In looking over some of the upcoming films for these days of cooler weather suitable for sweaters, a few female friendly flicks stood strong to me. To begin with, we have Emily Blunt headlining as The Girl On The Train, based upon the gripping bestseller by Paula Hawkins.
She plays Rachel, a woman turning to drink upon the break-up of her marriage who consoles herself by fantasizing about a young married couple she views during her daily commute. When the wife of that particular couple disappears, Rachel grows quickly concerned and wants to get involved with the case.
She did see something unusual just before that woman went missing but due to her blackout periods while drinking(along with harassing her ex-husband and his new wife Anna), Rachel is seen as an unreliable witness at best. But, is she,really?
I just finished reading the book this weekend and it was a truly riveting read, though not quite as much depth as Gone Girl,in my opinion(which is has been compared to). The movie has changed it's setting from the outskirts of London to New York but I don't believe that will effect the basic story at all.
The story was greatly compelling and Emily Blunt seems tailor made for the lead here. Should be a smartly sinister thrill ride for audiences and readers alike, I would imagine:
Meanwhile, we have the third Bridget Jones movie which,unlike the prior two, is not based upon the novels of Helen Fielding.
Since the third book in that series knocked off Mark Darcy(much to the dismay of the fans), many might find Bridget Jones' Baby a welcome delight, as Colin Firth and Renee Zellweger reprise their romcom roles.
Here, Bridget is once again caught between two lovers as her former flame Darcy and new romance Jack Qwant(Patrick Dempsey) are not only in pursuit of her affections but to take the role as father of her upcoming child.
The movie looks cute yet it does feel a bit like a little too late for another. As much as I adored the first BJD book and film, both the literary and cinematic follow-up left me with a so-so feeling. Didn't bother with the third book but the movie might be a nice sweet treat to savor nonetheless:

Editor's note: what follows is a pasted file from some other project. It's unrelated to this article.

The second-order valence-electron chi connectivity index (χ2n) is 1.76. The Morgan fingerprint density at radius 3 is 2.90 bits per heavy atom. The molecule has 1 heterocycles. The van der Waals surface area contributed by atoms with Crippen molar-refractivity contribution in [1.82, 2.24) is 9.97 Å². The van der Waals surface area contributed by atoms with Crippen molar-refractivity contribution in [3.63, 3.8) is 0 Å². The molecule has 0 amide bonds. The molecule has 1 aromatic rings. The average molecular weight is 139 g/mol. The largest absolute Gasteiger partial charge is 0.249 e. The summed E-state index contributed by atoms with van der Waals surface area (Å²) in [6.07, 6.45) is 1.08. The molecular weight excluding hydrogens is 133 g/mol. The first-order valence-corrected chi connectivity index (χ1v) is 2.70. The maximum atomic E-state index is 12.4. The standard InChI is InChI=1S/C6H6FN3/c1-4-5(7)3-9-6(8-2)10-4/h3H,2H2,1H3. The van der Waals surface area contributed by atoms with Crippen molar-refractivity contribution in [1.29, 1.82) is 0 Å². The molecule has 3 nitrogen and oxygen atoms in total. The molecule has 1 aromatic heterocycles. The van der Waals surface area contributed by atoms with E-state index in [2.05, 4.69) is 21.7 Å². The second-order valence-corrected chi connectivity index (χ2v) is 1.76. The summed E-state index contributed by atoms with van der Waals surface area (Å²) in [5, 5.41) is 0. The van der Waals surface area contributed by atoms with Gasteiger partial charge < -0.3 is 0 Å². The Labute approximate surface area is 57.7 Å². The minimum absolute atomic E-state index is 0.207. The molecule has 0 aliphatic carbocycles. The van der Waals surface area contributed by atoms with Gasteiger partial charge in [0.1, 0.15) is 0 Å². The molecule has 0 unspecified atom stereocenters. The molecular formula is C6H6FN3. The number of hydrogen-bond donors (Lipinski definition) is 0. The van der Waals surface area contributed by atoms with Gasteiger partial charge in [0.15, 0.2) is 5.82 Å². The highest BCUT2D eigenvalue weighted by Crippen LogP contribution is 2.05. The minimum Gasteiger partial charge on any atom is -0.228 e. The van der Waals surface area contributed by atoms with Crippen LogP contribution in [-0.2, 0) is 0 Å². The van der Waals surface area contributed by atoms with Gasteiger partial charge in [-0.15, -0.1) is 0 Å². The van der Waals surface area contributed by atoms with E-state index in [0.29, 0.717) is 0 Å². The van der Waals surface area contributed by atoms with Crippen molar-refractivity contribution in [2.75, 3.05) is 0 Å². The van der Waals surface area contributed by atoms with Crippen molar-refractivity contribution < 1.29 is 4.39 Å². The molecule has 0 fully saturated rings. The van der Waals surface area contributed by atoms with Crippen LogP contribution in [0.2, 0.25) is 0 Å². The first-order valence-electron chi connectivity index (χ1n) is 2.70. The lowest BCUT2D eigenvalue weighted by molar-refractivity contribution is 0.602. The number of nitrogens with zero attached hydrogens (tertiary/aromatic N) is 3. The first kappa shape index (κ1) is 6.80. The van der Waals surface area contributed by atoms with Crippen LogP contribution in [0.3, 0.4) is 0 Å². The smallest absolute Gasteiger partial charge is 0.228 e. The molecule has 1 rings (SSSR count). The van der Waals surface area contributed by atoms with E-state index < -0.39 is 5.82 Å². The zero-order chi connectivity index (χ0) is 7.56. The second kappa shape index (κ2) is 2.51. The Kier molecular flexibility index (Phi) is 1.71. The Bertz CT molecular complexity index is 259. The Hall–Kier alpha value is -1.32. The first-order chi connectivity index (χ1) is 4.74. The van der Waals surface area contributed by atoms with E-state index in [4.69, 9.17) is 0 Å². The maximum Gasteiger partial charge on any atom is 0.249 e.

Next up, Queen of Katwe is based upon a true story(chronicled by a nonfiction book written by Tim Crothers) starring Lupita Nyong'o as the mother of Phiona Mutesi (Madina Nalwanga), a chess prodigy from Uganda who went on to become a Woman Candidate Master in 2012.
David Oyelowo also stars as Phiona's mentor and director Mira Nair,best known for Monsoon Wedding and the 2004 adaptation of Vanity Fair, was passionate enough about the project to recruit her own screenwriter to travel to the city of Kampala to interview potential actors.
With most chess related movies being focused on Bobby Fischer types, it's great to see a young female champion in the spotlight for once and I hope this movie is remembered during Oscar time:
Armed with fashionista flair and her trusty sewing machine, Tilly takes on the townsfolk who are still spreading rumors about her possible involvement with a local man's death. Despite the naysayers, Tilly uses her skills to not only change a few lives for the better but find true love as well.
This film won several honors at Australia's equivalent of the Oscars, the AACTA awards, last year, including Best Lead Actress for Winslet and naturally, Best Costume Design. It'll be fun to see if the Academy Awards follow suit with this stylish tale of empowerment:
No doubt, there are several other leading lady films that I missed but it's grand to see more of them at any time of year. I only wish that an interesting movie like Hidden Figures wasn't being hidden until the end of the year.
Based on the true story of the women scientists and mathematician whose calculations helped John Glenn to become the first US astronaut to fully orbit the earth, the film stars Octavia Spencer, Taraji P. Henson and Janelle Mona'e as the unsung heroines.
Hidden Figures is getting a limited Christmas Day release but going to wider distribution in January of 2017. While I appreciate the studio strategy in placing this film directly in the midst of award nomination season, most audiences won't get to see this in theaters until the doldrums of winter and that can be a disservice to this story. Regardless, Hidden Figures sounds like a wonderful step forward for female driven films as we look ahead to a more hopeful film future: